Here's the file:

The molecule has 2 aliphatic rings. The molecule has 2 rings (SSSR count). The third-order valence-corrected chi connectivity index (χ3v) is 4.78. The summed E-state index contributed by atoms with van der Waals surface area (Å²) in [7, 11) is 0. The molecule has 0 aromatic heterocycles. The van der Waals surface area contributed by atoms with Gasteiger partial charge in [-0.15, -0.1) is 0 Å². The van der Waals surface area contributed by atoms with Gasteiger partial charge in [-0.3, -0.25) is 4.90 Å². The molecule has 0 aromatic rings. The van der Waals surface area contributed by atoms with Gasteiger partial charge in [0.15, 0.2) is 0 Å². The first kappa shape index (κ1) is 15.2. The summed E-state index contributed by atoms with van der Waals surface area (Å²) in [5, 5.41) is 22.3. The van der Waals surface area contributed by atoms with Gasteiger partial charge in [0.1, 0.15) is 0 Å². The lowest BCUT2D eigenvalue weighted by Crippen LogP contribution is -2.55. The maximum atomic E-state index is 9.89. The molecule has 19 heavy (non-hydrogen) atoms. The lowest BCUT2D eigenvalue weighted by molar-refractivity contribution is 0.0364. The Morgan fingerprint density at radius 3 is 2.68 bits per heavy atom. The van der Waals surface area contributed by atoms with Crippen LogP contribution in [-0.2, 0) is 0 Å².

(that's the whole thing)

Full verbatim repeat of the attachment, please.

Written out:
The molecule has 2 aliphatic rings. The molecule has 2 rings (SSSR count). The third-order valence-corrected chi connectivity index (χ3v) is 4.78. The summed E-state index contributed by atoms with van der Waals surface area (Å²) in [7, 11) is 0. The molecule has 0 aromatic heterocycles. The van der Waals surface area contributed by atoms with Gasteiger partial charge in [-0.15, -0.1) is 0 Å². The van der Waals surface area contributed by atoms with Gasteiger partial charge in [-0.3, -0.25) is 4.90 Å². The molecule has 0 aromatic rings. The van der Waals surface area contributed by atoms with Gasteiger partial charge in [0.15, 0.2) is 0 Å². The first kappa shape index (κ1) is 15.2. The summed E-state index contributed by atoms with van der Waals surface area (Å²) in [5, 5.41) is 22.3. The van der Waals surface area contributed by atoms with Gasteiger partial charge in [0.1, 0.15) is 0 Å². The lowest BCUT2D eigenvalue weighted by Crippen LogP contribution is -2.55. The maximum atomic E-state index is 9.89. The molecule has 19 heavy (non-hydrogen) atoms. The lowest BCUT2D eigenvalue weighted by molar-refractivity contribution is 0.0364. The Morgan fingerprint density at radius 3 is 2.68 bits per heavy atom. The van der Waals surface area contributed by atoms with Crippen LogP contribution in [-0.2, 0) is 0 Å².